The mid-year Exchequer Return released on Monday gives a somewhat noisy insight into the state of the public finances. It is hard to draw exact conclusions about the behaviour of tax revenue and government expenditure because of the changes introduced in last December’s budget and the reporting of the relatively meaningless ‘net’ expenditure measure which was also affected by the Budget.
Anyway, in this little poke into the figures we will just look at the Exchequer Balance which allows us to throw all these anomalies into the mix and focus on the final outcome.
Here are the cumulative Exchequer balances for the past five years.
At €10.8 billion, the Exchequer Deficit for the first six months of the year is better only than the €14.7 billion deficit recorded in 2009, but is worse than the €8.9 billion deficit recorded in 2010. However, the Information Note which accompanies the returns tells us not to worry because:
The year-on-year increase in the deficit was primarily caused by the €3,085 million in non-voted capital expenditure Promissory Note payments to Anglo Irish Bank, INBS and EBS. Excluding these, the deficit fell by over €1 billion.
This is meaningless and should more appropriately be described as misleading.
Even though the deficit was nearly €2 billion higher than last year, if we engage in some make-believe and just forget about the €3 billion we spent on the Promissory Notes, “the deficit fell by over €1 billion”. I think Aprés Match based a sketch around the idea of “the man who lent us the money forgetting the debt” so it must be on solid ground.
The Promissory Notes might cloud the deficit figures as they have already been included in the general government debt (GGD). However, the Information Note fails to mention the annual interest on the Promissory Notes which will be added to the debt. I don’t know what the exact interest rate is, but any rate over 3% would more than offset the phantom €1 billion fall in the Exchequer deficit mentioned above.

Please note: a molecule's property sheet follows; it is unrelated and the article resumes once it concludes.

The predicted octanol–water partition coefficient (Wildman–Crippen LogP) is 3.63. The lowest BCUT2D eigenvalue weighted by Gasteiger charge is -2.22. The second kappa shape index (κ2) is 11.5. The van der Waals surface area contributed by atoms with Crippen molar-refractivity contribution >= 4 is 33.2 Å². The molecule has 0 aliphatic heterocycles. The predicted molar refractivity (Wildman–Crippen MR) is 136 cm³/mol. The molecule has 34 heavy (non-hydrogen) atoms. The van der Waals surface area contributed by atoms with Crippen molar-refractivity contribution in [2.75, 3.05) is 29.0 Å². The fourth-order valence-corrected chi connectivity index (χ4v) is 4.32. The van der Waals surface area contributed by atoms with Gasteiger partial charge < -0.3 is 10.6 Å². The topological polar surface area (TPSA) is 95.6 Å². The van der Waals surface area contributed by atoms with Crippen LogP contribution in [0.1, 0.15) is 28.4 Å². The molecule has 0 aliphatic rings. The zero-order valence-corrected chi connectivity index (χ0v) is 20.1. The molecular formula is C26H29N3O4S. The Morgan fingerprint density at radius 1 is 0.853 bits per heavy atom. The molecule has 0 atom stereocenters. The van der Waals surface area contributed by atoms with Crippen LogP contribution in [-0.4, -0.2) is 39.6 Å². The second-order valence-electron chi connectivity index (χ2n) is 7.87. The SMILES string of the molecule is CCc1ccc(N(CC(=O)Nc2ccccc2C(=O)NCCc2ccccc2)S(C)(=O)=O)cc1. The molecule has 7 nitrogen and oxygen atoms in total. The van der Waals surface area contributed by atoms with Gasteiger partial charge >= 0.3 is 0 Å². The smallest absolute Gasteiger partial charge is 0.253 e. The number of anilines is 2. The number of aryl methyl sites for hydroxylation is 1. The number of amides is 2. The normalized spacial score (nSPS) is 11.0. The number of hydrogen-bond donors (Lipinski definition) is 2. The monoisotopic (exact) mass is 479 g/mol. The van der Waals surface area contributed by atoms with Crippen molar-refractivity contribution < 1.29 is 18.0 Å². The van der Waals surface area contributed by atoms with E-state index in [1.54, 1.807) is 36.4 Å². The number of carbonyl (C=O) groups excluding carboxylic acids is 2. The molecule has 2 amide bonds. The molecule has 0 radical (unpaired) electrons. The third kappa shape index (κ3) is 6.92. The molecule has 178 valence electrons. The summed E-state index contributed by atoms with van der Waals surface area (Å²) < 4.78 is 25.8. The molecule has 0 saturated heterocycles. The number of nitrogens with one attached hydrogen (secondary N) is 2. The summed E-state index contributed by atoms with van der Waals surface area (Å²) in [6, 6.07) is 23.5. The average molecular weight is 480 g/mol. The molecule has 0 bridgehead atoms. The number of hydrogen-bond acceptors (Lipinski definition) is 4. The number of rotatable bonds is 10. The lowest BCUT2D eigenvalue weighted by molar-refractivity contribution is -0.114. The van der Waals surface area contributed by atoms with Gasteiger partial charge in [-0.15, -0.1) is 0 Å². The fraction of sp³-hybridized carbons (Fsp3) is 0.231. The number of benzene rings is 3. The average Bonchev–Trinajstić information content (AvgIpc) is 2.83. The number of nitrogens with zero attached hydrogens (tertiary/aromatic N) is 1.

By the half-way point of last year our debt interest costs had run to €2.18 billion and all had been met from the Exchequer Account. The equivalent figure from the Exchequer Account for 2011 is €2.41 billion. We are accumulating (expensive) debt at an alarming rate, yet our interest costs have apparently only risen 10.5% on the year.
Here are our debt interest costs for the past five years from the Exchequer Account.
The 2011 expenditure on debt interest did a wonderful thing in May – it fell. Anyway, the standout feature is how low the blue 2011 line was in January and February. It seems we paid virtually no debt interest in the first two months of the year. Of course, this is not true and we actually paid about €0.8 billion in interest, but did so from something called the Capital Services Redemption Account (CSRA). There is a substantial interest cost which did come from the Exchequer Account in 2010 but did not do so in 2011. The interest figure given in the Exchequer Account is €0.8 billion lower than our actual interest expenditure.
A year-on-year comparison which says that “the deficit fell by over €1 billion” but can only do so by forgetting about the €3.1 billion Promissory Notes payment, ignoring €1 billion of accumulating interest which we will pay and omitting €0.8 billion of interest which we did pay does not stand up to any scrutiny.
Even if we do ignore the Promissory Notes the “improvement” in the Exchequer Deficit is around €200 million which is a small dent in the €18 billion deficit from last year.
Finally, we will look at the current account balance which isn’t affected by Promissory Notes or other capital expenditure changes. This year central government expenditure will be around €68 billion, with around €60 billion of that in the current account. With nearly 90% of expenditure coming through the current account it is important to track the changes here.
And changes there are none. At €7.2 billion, the current account deficit is exactly the same as it was in 2009, and while there does appear to be a €0.8 billion reduction on the €8.0 billion current account deficit recorded to this time last year, that is eroded when we add back in the €0.8 billion interest paid from the CSRA. The current account deficit isn’t budging.
To be fair this is what the DoF have forecast as they see last year’s €18.7 billion Exchequer deficit falling to €18.2 billion this year and hence the claims that the public finances are “on target”. Maybe it’s time we moved the goalposts and aimed for “improving” rather than just “not getting worse”.